England hat-trick hero Chris Jordan cherishes ‘special’ day in front of family

Chris Jordan cherished a “special” day as his history-making hat-trick powered England into the semi-finals of the T20 World Cup in front of his nearest and dearest.

Jordan produced a remarkable performance as England breezed into the last four with a swaggering 10-wicket win over an outclassed United States, the paceman finishing the USA innings with four wickets in five balls including Ali Khan, Nosthush Kenjige and Saurabh Netravalkar off successive deliveries.

England’s first ever hat-trick in men’s T20s would have been a memorable moment at any time but for Jordan to do it in Barbados, where he was born and raised before leaving to pursue a career in his adopted country, added an extra poignancy.

When England began their title defence at the Kensington Oval earlier this month, pupils from his old school were given a day off classes to cheer on their predecessor, and this time the stands were packed by Jordan’s friends and loved ones.

“It was a good day, to get a hat-trick in the place I was born and played so much cricket, was a special one,” he said.

“My family doesn’t get to travel the world and watch me play a lot of international cricket so to do it in front of them and in a World Cup game to make sure we qualify is right up there.

“It was my mum, dad, sister, brother-in-law, nephew, the list goes on. My nephew is the one, he called me this morning and said ‘make sure you take three wickets today’. I looked up and he was jumping up at the end. One day it might be him doing the same thing.”

Jordan, and England, were a cut above their associate opponents as the co-hosts failed to muster a meaningful fight in their final outing of a breakthrough tournament.

The USA batters could barely lay a bat on Adil Rashid, who took two for 13 in four overs, and then saw their bowling attack dismantled by Jos Buttler.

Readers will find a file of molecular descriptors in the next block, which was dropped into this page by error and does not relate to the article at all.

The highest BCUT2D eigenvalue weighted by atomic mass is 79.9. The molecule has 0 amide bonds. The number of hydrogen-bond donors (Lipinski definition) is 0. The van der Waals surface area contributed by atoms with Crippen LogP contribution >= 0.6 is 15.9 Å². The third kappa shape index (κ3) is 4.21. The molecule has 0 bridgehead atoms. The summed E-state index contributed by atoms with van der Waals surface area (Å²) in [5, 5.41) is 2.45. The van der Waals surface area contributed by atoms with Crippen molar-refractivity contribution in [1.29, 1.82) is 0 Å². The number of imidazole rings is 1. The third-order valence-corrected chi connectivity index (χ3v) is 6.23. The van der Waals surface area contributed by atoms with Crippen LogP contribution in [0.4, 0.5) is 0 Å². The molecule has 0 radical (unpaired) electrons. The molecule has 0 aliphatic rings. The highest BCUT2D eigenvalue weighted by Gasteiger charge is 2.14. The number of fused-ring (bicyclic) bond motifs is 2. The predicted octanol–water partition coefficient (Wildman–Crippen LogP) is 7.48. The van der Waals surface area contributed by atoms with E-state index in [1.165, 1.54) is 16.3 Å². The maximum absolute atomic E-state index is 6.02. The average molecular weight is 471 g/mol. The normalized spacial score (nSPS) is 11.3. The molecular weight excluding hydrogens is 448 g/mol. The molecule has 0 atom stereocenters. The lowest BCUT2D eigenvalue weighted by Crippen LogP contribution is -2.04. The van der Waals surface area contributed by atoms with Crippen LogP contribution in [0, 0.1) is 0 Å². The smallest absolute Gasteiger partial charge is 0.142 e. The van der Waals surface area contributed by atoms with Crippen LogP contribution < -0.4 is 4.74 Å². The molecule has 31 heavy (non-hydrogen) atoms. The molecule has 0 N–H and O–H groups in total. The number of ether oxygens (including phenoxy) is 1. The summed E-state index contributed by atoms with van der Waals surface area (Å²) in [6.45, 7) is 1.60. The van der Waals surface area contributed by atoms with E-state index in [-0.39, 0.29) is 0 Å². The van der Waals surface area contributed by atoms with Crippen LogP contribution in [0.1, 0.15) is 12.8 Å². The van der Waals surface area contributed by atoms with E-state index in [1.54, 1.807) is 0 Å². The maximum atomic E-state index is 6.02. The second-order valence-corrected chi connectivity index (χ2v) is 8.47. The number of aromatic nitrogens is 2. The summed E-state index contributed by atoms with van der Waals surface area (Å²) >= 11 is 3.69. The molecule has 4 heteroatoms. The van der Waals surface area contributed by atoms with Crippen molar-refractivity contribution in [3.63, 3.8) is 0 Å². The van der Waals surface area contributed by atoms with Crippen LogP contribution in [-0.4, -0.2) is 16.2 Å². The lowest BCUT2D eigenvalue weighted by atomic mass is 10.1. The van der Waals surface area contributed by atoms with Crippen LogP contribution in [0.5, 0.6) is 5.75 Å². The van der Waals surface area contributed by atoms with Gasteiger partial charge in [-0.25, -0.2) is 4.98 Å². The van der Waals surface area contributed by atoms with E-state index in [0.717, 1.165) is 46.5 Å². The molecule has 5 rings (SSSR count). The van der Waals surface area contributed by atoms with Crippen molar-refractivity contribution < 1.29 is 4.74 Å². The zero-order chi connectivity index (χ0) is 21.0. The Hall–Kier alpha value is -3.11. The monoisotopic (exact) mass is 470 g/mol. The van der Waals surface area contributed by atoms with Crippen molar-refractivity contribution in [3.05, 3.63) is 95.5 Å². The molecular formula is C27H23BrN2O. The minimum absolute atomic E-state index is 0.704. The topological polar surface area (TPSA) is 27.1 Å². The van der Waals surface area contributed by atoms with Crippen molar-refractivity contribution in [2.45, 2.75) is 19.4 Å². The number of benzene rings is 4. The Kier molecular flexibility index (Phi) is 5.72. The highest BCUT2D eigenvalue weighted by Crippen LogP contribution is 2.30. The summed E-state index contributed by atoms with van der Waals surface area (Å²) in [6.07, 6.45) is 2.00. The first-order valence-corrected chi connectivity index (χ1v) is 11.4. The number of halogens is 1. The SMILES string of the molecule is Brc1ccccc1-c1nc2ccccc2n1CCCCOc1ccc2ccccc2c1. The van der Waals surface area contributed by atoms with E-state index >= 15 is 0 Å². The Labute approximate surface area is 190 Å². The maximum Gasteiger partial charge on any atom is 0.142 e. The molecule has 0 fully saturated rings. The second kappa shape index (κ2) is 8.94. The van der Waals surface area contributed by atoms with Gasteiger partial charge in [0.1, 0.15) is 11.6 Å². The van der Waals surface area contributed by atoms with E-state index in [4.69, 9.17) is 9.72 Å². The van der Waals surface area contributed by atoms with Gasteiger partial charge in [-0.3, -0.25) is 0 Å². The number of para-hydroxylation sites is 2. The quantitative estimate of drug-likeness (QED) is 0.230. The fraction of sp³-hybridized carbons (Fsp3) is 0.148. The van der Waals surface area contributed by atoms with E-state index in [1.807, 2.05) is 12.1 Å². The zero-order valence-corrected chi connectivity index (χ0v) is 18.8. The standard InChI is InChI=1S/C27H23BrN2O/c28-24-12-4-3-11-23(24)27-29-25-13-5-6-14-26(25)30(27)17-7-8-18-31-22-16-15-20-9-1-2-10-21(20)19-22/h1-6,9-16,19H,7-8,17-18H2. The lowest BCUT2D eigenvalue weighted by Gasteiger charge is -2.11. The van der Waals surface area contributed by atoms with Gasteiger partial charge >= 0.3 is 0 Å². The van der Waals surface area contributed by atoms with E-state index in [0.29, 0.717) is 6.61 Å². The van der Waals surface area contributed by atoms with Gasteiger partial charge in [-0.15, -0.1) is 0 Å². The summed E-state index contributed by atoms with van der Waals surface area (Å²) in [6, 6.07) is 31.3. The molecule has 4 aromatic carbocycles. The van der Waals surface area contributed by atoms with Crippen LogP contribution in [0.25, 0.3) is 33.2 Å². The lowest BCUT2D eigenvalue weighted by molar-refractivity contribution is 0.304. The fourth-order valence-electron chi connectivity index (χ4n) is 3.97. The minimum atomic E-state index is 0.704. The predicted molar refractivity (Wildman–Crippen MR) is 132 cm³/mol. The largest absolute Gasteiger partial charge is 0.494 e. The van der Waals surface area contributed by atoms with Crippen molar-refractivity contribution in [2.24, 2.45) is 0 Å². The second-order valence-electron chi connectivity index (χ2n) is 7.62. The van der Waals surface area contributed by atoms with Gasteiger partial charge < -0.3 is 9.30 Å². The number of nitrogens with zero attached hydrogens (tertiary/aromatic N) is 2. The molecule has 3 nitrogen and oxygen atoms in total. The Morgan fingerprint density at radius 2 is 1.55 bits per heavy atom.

The England skipper blazed seven sixes in a destructive 83 not out from 38 balls, finishing a chase of 116 in just 9.4 overs to make sure his side’s qualification could not be compromised by a swing in net run-rate.

For a side who came close to exiting the tournament in the first round when a downpour threatened a washout in their must-win game against Namibia, and also stumbled to defeat against South Africa just 48 hours ago, there was a tangible sense of freedom about England’s play.

United States’ Milind Kumar walks to greet England captain Jos Buttler at the end of the World Cup match
Jos Buttler (right) powered England to a 10-wicket win over the USA (Ricardo Mazalan/AP)

Jordan admitted their brush with elimination had an impact and it is a mindset they may look to harness when they move to the knockout phase next week.

“When we left England a few weeks ago, we left to defend our title,” he said.

“There have been a few bumps in the road along the way but you can describe them as good bumps, because they narrowed down our focus and made our direction really clear. You can see that in the way we’re playing now.

“There’s a calmness in our dressing room. The scenarios we’ve found ourselves in, getting our run-rates up and dominating games, has given us some clear direction.

“Whoever we play in the semi-finals we have to dust ourselves down and go again. There’s a lot of cricket still to play.”